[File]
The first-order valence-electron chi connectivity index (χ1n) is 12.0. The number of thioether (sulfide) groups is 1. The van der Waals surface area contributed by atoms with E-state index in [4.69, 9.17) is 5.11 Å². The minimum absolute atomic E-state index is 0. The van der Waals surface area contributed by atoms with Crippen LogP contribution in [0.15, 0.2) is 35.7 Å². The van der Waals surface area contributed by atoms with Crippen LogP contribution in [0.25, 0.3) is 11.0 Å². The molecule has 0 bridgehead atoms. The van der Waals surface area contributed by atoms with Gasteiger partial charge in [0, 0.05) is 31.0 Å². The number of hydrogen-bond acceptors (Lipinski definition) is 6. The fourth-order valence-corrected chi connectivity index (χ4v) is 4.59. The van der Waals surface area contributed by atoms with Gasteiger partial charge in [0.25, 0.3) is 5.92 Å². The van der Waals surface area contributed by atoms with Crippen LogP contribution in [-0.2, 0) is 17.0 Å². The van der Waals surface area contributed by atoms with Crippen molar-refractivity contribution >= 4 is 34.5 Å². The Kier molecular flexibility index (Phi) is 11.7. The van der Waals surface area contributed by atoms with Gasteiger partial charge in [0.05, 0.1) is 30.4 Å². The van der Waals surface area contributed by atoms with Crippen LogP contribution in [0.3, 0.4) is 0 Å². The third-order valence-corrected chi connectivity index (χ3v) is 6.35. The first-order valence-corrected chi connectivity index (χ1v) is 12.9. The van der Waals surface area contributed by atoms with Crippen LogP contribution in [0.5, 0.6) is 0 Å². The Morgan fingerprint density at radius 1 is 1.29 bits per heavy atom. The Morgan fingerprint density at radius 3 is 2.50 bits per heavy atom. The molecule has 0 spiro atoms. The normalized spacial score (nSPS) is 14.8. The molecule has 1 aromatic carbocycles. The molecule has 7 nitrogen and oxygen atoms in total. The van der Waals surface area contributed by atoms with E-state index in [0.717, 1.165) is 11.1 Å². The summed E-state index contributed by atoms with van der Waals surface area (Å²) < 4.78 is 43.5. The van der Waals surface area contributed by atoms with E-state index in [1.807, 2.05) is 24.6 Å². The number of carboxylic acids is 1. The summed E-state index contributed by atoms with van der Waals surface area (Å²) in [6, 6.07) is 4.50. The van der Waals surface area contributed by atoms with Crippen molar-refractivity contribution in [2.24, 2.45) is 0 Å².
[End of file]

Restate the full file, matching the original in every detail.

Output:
The first-order valence-electron chi connectivity index (χ1n) is 12.0. The number of thioether (sulfide) groups is 1. The van der Waals surface area contributed by atoms with E-state index in [4.69, 9.17) is 5.11 Å². The minimum absolute atomic E-state index is 0. The van der Waals surface area contributed by atoms with Crippen LogP contribution in [0.15, 0.2) is 35.7 Å². The van der Waals surface area contributed by atoms with Crippen LogP contribution in [0.25, 0.3) is 11.0 Å². The molecule has 0 bridgehead atoms. The van der Waals surface area contributed by atoms with Gasteiger partial charge in [0, 0.05) is 31.0 Å². The number of hydrogen-bond acceptors (Lipinski definition) is 6. The fourth-order valence-corrected chi connectivity index (χ4v) is 4.59. The van der Waals surface area contributed by atoms with Gasteiger partial charge in [0.25, 0.3) is 5.92 Å². The van der Waals surface area contributed by atoms with Crippen LogP contribution in [-0.2, 0) is 17.0 Å². The van der Waals surface area contributed by atoms with Crippen molar-refractivity contribution >= 4 is 34.5 Å². The Kier molecular flexibility index (Phi) is 11.7. The van der Waals surface area contributed by atoms with Gasteiger partial charge in [0.05, 0.1) is 30.4 Å². The van der Waals surface area contributed by atoms with Crippen LogP contribution in [0.3, 0.4) is 0 Å². The third-order valence-corrected chi connectivity index (χ3v) is 6.35. The first-order valence-corrected chi connectivity index (χ1v) is 12.9. The van der Waals surface area contributed by atoms with Crippen LogP contribution in [0.5, 0.6) is 0 Å². The Morgan fingerprint density at radius 1 is 1.29 bits per heavy atom. The Morgan fingerprint density at radius 3 is 2.50 bits per heavy atom. The molecule has 0 spiro atoms. The normalized spacial score (nSPS) is 14.8. The molecule has 1 aromatic carbocycles. The molecule has 7 nitrogen and oxygen atoms in total. The van der Waals surface area contributed by atoms with E-state index in [0.717, 1.165) is 11.1 Å². The summed E-state index contributed by atoms with van der Waals surface area (Å²) < 4.78 is 43.5. The van der Waals surface area contributed by atoms with E-state index in [1.807, 2.05) is 24.6 Å². The number of carboxylic acids is 1. The summed E-state index contributed by atoms with van der Waals surface area (Å²) in [6, 6.07) is 4.50. The van der Waals surface area contributed by atoms with Crippen molar-refractivity contribution in [2.24, 2.45) is 0 Å².